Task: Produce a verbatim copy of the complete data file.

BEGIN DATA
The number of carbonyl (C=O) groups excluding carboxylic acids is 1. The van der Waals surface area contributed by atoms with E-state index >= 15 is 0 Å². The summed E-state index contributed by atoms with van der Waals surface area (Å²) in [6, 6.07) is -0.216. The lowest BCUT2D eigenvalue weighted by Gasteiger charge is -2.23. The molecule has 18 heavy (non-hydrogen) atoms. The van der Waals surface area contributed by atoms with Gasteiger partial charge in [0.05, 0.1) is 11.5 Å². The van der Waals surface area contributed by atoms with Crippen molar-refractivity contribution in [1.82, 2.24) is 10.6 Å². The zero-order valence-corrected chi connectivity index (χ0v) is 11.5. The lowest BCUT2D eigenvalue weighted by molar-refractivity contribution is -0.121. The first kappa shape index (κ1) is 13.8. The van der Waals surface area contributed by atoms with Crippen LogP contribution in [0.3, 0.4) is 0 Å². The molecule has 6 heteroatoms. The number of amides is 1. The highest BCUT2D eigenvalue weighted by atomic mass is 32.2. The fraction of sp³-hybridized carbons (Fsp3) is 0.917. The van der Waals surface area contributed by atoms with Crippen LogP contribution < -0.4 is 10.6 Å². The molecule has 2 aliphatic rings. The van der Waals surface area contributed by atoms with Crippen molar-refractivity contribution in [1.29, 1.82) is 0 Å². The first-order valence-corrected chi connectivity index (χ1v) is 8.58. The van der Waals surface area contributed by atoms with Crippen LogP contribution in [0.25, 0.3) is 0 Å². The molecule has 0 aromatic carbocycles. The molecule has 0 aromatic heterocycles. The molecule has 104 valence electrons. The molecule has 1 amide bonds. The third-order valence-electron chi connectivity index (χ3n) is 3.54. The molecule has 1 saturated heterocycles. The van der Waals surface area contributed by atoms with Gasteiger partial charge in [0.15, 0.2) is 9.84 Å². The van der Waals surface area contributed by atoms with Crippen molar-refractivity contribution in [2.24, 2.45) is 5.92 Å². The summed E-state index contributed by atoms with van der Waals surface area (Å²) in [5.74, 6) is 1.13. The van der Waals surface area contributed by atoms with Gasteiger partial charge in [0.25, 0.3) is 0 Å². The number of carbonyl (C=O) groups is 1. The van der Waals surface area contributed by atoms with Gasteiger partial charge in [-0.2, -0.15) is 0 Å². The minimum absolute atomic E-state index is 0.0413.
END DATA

The number of carbonyl (C=O) groups excluding carboxylic acids is 1. The van der Waals surface area contributed by atoms with E-state index >= 15 is 0 Å². The summed E-state index contributed by atoms with van der Waals surface area (Å²) in [6, 6.07) is -0.216. The lowest BCUT2D eigenvalue weighted by Gasteiger charge is -2.23. The molecule has 18 heavy (non-hydrogen) atoms. The van der Waals surface area contributed by atoms with Gasteiger partial charge in [0.05, 0.1) is 11.5 Å². The van der Waals surface area contributed by atoms with Crippen molar-refractivity contribution in [1.82, 2.24) is 10.6 Å². The zero-order valence-corrected chi connectivity index (χ0v) is 11.5. The lowest BCUT2D eigenvalue weighted by molar-refractivity contribution is -0.121. The first kappa shape index (κ1) is 13.8. The van der Waals surface area contributed by atoms with Crippen LogP contribution in [0.3, 0.4) is 0 Å². The molecule has 6 heteroatoms. The number of amides is 1. The highest BCUT2D eigenvalue weighted by atomic mass is 32.2. The fraction of sp³-hybridized carbons (Fsp3) is 0.917. The van der Waals surface area contributed by atoms with Crippen LogP contribution < -0.4 is 10.6 Å². The molecule has 2 aliphatic rings. The van der Waals surface area contributed by atoms with Crippen molar-refractivity contribution in [1.29, 1.82) is 0 Å². The first-order valence-corrected chi connectivity index (χ1v) is 8.58. The van der Waals surface area contributed by atoms with Crippen LogP contribution in [0.25, 0.3) is 0 Å². The molecule has 0 aromatic carbocycles. The molecule has 0 aromatic heterocycles. The molecule has 104 valence electrons. The molecule has 1 amide bonds. The third-order valence-electron chi connectivity index (χ3n) is 3.54. The molecule has 1 saturated heterocycles. The van der Waals surface area contributed by atoms with Gasteiger partial charge in [0.15, 0.2) is 9.84 Å². The van der Waals surface area contributed by atoms with Crippen molar-refractivity contribution in [2.24, 2.45) is 5.92 Å². The summed E-state index contributed by atoms with van der Waals surface area (Å²) in [5.74, 6) is 1.13. The van der Waals surface area contributed by atoms with Gasteiger partial charge in [0.25, 0.3) is 0 Å². The number of carbonyl (C=O) groups is 1. The van der Waals surface area contributed by atoms with Gasteiger partial charge in [-0.2, -0.15) is 0 Å². The minimum absolute atomic E-state index is 0.0413.